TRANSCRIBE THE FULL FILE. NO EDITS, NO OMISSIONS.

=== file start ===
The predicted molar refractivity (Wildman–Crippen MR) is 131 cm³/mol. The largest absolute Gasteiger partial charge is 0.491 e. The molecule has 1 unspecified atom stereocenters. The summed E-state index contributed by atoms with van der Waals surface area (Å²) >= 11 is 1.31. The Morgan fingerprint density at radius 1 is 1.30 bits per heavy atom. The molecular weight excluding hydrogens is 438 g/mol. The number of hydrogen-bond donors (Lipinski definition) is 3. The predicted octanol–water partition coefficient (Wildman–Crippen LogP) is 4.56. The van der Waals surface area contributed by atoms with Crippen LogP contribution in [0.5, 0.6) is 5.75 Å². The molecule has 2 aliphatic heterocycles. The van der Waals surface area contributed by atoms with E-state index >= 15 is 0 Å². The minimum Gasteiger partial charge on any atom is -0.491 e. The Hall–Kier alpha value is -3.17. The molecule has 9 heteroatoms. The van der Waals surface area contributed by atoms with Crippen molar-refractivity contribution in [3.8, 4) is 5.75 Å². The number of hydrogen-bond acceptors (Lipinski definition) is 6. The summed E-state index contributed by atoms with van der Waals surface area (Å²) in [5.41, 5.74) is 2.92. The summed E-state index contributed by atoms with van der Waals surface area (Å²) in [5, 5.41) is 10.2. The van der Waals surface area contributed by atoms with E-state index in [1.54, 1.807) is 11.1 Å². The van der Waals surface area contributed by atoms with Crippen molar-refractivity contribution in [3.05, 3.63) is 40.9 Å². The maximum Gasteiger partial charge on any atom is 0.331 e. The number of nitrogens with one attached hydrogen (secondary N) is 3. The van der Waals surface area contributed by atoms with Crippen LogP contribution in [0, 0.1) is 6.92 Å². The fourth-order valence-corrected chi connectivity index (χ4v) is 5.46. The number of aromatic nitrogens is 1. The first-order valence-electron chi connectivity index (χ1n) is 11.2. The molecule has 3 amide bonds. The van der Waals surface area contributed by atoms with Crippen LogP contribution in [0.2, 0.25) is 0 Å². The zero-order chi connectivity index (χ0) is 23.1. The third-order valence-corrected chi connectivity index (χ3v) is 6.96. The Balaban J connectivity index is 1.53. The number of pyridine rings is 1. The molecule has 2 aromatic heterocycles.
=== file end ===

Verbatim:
The predicted molar refractivity (Wildman–Crippen MR) is 131 cm³/mol. The largest absolute Gasteiger partial charge is 0.491 e. The molecule has 1 unspecified atom stereocenters. The summed E-state index contributed by atoms with van der Waals surface area (Å²) >= 11 is 1.31. The Morgan fingerprint density at radius 1 is 1.30 bits per heavy atom. The molecular weight excluding hydrogens is 438 g/mol. The number of hydrogen-bond donors (Lipinski definition) is 3. The predicted octanol–water partition coefficient (Wildman–Crippen LogP) is 4.56. The van der Waals surface area contributed by atoms with Crippen LogP contribution in [0.5, 0.6) is 5.75 Å². The molecule has 2 aliphatic heterocycles. The van der Waals surface area contributed by atoms with E-state index >= 15 is 0 Å². The minimum Gasteiger partial charge on any atom is -0.491 e. The Hall–Kier alpha value is -3.17. The molecule has 9 heteroatoms. The van der Waals surface area contributed by atoms with Crippen molar-refractivity contribution in [3.8, 4) is 5.75 Å². The number of hydrogen-bond acceptors (Lipinski definition) is 6. The summed E-state index contributed by atoms with van der Waals surface area (Å²) in [5.41, 5.74) is 2.92. The summed E-state index contributed by atoms with van der Waals surface area (Å²) in [5, 5.41) is 10.2. The van der Waals surface area contributed by atoms with E-state index in [1.54, 1.807) is 11.1 Å². The van der Waals surface area contributed by atoms with Crippen molar-refractivity contribution in [3.05, 3.63) is 40.9 Å². The maximum Gasteiger partial charge on any atom is 0.331 e. The number of nitrogens with one attached hydrogen (secondary N) is 3. The van der Waals surface area contributed by atoms with Crippen LogP contribution in [0, 0.1) is 6.92 Å². The fourth-order valence-corrected chi connectivity index (χ4v) is 5.46. The number of aromatic nitrogens is 1. The first-order valence-electron chi connectivity index (χ1n) is 11.2. The molecule has 3 amide bonds. The van der Waals surface area contributed by atoms with Crippen LogP contribution in [0.2, 0.25) is 0 Å². The zero-order chi connectivity index (χ0) is 23.1. The third-order valence-corrected chi connectivity index (χ3v) is 6.96. The Balaban J connectivity index is 1.53. The number of pyridine rings is 1. The molecule has 2 aromatic heterocycles.